There are growing but disingenuous calls on President Goodluck Jonathan to clarify whether or not he plans to contest the 2015 presidential election. The calls are absolutely unnecessary. The debate is pointless for a number of reasons. First, the 2015 presidential election should not be a national priority at this moment. The president’s political ambition should not take precedence over more important problems of national significance. Second, Jonathan promised during the heated presidential election campaign last year that he would not seek re-election. Any attempt to renege on that pledge would have cataclysmic effect on Jonathan’s integrity and on the rest of his term.
With the 2015 presidential election not due till three years’ time, it seems odd that a group of politicians with self-serving interests should start a campaign to pester Jonathan to say whether he would contest the next presidential election. Jonathan has not said categorically that he would contest the next election. It is inappropriate now to talk about the 2015 presidential election. Jonathan was elected only last year. He has not even served for one year. Rather than dwell on an election that is still far away, national pressure should be placed on Jonathan to fulfil his election promises.
How can a man who has not accomplished his election promises, a man who is still grappling with national security problems in his first term, be distracted with calls for a declaration on his future political ambition. The premature debate over Jonathan’s political future is fundamentally flawed because it is a fuzzy exercise in deductive reasoning. Jonathan, as the subject of the debate, is not keen to address the query. It seems to me the question has been raised by people who are pushing their political interests from one entrenched position. These are politicians who want Jonathan to relinquish his crown so the coast would be clear for them to represent their geopolitical region. Although Jonathan has not clarified his position, he can argue quite vigorously that there is nothing in our constitution that precludes him from contesting the presidential election in 2015, just like he used the same argument to justify his decision to contest the 2011 election.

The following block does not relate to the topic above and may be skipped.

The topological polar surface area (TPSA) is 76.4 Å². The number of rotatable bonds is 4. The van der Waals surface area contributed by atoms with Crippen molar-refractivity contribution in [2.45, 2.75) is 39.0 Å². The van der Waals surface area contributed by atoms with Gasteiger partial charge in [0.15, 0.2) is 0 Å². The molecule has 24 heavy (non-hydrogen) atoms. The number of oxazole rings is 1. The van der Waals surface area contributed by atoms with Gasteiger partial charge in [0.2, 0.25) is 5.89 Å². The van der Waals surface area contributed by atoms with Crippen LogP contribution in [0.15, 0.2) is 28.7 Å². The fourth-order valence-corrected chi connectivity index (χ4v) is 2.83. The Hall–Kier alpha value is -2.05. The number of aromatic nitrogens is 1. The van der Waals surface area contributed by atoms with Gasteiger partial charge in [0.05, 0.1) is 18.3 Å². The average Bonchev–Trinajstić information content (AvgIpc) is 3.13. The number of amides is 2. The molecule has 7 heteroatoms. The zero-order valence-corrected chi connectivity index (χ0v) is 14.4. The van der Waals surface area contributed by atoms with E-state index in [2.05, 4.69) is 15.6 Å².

During heated arguments over Jonathan’s presidential ambition just ahead of the 2011 election, Alex Akinyele, a former minister of information, said categorically that Jonathan should not contest the presidential election. He said: “You see, Nigerians are fond of tempting their leaders to do things against their conscience and when there is a problem, they will back out. He should shun all temptations. I am aware of the fact that the pressure of the temptation might be too much for him to bear but he should remain steadfast in his rejection of the move to lure him to contest.” That advice was rejected.
The longer Jonathan remains silent over his presidential ambition in 2015, the more politicians and the media will speculate about his future. Some of the speculations might be hurtful or truthful. Rumour thrives when official sources of information are blocked. Although Nigerians are entitled to speculate on Jonathan’s political future, I would argue it is too early to do so now. Even if we do not speculate about the president’s ambition, we are at liberty to scrutinise the man, his achievements and failures, whether he is a good or bad role model for other politicians, and whether he is an effective or ineffective president.
The problem with the suggestion that Jonathan should vacate the presidency at the end of his current tenure is that, even within the People’s Democratic Party (PDP), opinions are sharply divided about the region that should produce the next presidential candidate in the spirit of the vexatious zoning agreement. The growing confusion over the PDP’s zoning deal might play into the hands of Jonathan. The longer the PDP leaders continue to dispute the zoning arrangement, the longer the topic will continue to destabilise the party’s esprit de corps.